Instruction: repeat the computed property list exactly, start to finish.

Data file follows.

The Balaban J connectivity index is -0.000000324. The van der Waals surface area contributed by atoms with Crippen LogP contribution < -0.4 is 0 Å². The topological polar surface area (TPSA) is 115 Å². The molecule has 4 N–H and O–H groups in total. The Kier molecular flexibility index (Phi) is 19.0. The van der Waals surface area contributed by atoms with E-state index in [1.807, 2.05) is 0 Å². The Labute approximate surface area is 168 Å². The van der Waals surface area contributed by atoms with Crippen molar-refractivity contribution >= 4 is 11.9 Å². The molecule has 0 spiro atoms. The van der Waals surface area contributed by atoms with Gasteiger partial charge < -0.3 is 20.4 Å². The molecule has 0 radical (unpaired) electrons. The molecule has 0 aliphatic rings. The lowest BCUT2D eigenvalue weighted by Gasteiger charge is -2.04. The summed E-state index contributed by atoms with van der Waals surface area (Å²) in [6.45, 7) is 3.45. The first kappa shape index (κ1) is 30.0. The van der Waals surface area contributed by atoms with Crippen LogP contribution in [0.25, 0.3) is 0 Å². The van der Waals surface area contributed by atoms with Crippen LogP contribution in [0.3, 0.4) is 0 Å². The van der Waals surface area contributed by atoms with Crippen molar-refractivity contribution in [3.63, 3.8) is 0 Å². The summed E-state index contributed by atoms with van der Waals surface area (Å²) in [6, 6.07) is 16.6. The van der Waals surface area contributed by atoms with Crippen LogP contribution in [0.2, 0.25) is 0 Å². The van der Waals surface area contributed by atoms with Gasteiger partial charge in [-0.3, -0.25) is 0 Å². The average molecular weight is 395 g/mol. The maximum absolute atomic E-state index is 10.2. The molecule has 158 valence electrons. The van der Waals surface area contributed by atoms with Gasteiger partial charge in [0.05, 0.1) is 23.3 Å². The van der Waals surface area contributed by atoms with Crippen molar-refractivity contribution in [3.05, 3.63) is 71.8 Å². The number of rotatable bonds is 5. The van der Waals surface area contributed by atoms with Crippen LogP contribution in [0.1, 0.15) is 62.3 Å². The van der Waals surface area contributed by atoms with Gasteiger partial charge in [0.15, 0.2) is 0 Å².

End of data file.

The Balaban J connectivity index is -0.000000324. The van der Waals surface area contributed by atoms with Crippen LogP contribution < -0.4 is 0 Å². The topological polar surface area (TPSA) is 115 Å². The molecule has 4 N–H and O–H groups in total. The Kier molecular flexibility index (Phi) is 19.0. The van der Waals surface area contributed by atoms with E-state index in [1.807, 2.05) is 0 Å². The Labute approximate surface area is 168 Å². The van der Waals surface area contributed by atoms with Crippen molar-refractivity contribution >= 4 is 11.9 Å². The molecule has 0 spiro atoms. The van der Waals surface area contributed by atoms with Gasteiger partial charge < -0.3 is 20.4 Å². The molecule has 0 radical (unpaired) electrons. The molecule has 0 aliphatic rings. The lowest BCUT2D eigenvalue weighted by Gasteiger charge is -2.04. The summed E-state index contributed by atoms with van der Waals surface area (Å²) in [6.45, 7) is 3.45. The first kappa shape index (κ1) is 30.0. The van der Waals surface area contributed by atoms with Crippen LogP contribution in [0.25, 0.3) is 0 Å². The van der Waals surface area contributed by atoms with Crippen LogP contribution in [0.3, 0.4) is 0 Å². The van der Waals surface area contributed by atoms with Crippen molar-refractivity contribution in [3.63, 3.8) is 0 Å². The summed E-state index contributed by atoms with van der Waals surface area (Å²) in [6, 6.07) is 16.6. The van der Waals surface area contributed by atoms with Crippen LogP contribution in [0.2, 0.25) is 0 Å². The van der Waals surface area contributed by atoms with Gasteiger partial charge in [-0.3, -0.25) is 0 Å². The average molecular weight is 395 g/mol. The maximum absolute atomic E-state index is 10.2. The molecule has 158 valence electrons. The van der Waals surface area contributed by atoms with Gasteiger partial charge in [0.05, 0.1) is 23.3 Å². The van der Waals surface area contributed by atoms with Crippen molar-refractivity contribution in [3.05, 3.63) is 71.8 Å². The number of rotatable bonds is 5. The van der Waals surface area contributed by atoms with Crippen LogP contribution in [0.1, 0.15) is 62.3 Å². The van der Waals surface area contributed by atoms with Gasteiger partial charge in [0.15, 0.2) is 0 Å².